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Subobject classifier

In category theory, a subobject classifier is a special object Ω of a category; intuitively, the subobjects of an object X correspond to the morphisms from X to Ω.

Table of contents
1 Introductory example
2 Definition
3 Further examples

Introductory example

As an example, the set Ω = {0,1} is a subobject classifier in the category of sets and functions: to every subset U of X we can assign the function from X to Ω that maps precisely the elements of U to 1 (see characteristic function). Every function from X to Ω arises in this fashion from precisely one subset U.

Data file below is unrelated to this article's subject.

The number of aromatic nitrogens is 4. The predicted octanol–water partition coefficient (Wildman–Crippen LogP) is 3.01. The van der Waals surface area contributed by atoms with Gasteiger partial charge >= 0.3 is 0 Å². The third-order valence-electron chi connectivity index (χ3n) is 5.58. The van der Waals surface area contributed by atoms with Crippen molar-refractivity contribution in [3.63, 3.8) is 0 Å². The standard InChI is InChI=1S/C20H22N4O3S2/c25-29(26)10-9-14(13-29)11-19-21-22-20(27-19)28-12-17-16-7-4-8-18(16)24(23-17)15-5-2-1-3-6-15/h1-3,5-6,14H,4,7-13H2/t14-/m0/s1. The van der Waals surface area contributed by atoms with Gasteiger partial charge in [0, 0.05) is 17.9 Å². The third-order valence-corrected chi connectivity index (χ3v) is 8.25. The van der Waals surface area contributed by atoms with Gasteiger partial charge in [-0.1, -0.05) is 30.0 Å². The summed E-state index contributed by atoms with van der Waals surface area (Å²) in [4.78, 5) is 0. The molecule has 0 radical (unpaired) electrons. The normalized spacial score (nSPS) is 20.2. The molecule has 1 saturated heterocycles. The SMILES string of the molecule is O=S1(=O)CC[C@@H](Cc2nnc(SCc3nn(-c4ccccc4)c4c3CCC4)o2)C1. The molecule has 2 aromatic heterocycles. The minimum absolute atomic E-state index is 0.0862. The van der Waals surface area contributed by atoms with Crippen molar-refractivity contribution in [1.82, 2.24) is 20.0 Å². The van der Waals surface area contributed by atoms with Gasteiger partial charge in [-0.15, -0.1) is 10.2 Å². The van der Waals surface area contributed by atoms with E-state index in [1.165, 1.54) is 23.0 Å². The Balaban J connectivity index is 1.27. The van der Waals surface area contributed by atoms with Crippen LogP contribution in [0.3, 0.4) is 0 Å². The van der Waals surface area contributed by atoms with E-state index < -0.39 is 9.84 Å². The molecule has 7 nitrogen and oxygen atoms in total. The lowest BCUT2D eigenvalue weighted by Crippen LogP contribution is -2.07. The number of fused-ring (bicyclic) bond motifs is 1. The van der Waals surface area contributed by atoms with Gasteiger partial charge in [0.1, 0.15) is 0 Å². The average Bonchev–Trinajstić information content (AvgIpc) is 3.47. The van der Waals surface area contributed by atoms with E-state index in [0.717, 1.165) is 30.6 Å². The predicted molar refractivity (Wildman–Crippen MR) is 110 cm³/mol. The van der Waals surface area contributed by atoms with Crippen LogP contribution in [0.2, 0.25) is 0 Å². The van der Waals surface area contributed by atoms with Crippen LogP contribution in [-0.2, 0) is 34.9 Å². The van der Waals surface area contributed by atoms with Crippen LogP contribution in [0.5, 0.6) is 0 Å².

For the general definition, we start with a category C that has a terminal object, which we denote by 1. The object Ω of C is a subobject classifier for C if there exists a morphism 1 -> Ω with the following property:

for each monomorphism j: U -> X there is a unique morphism g: X -> Ω such that the following commutative diagram

          U -> 1
          |    |
          v    v
          X -> Ω

is a pullback diagram - that is, U is the limit of the diagram:

     g: X -> Ω

The morphism g is then called the classifying morphism for the subobject j.

Further examples

Every topos has a subobject classifier.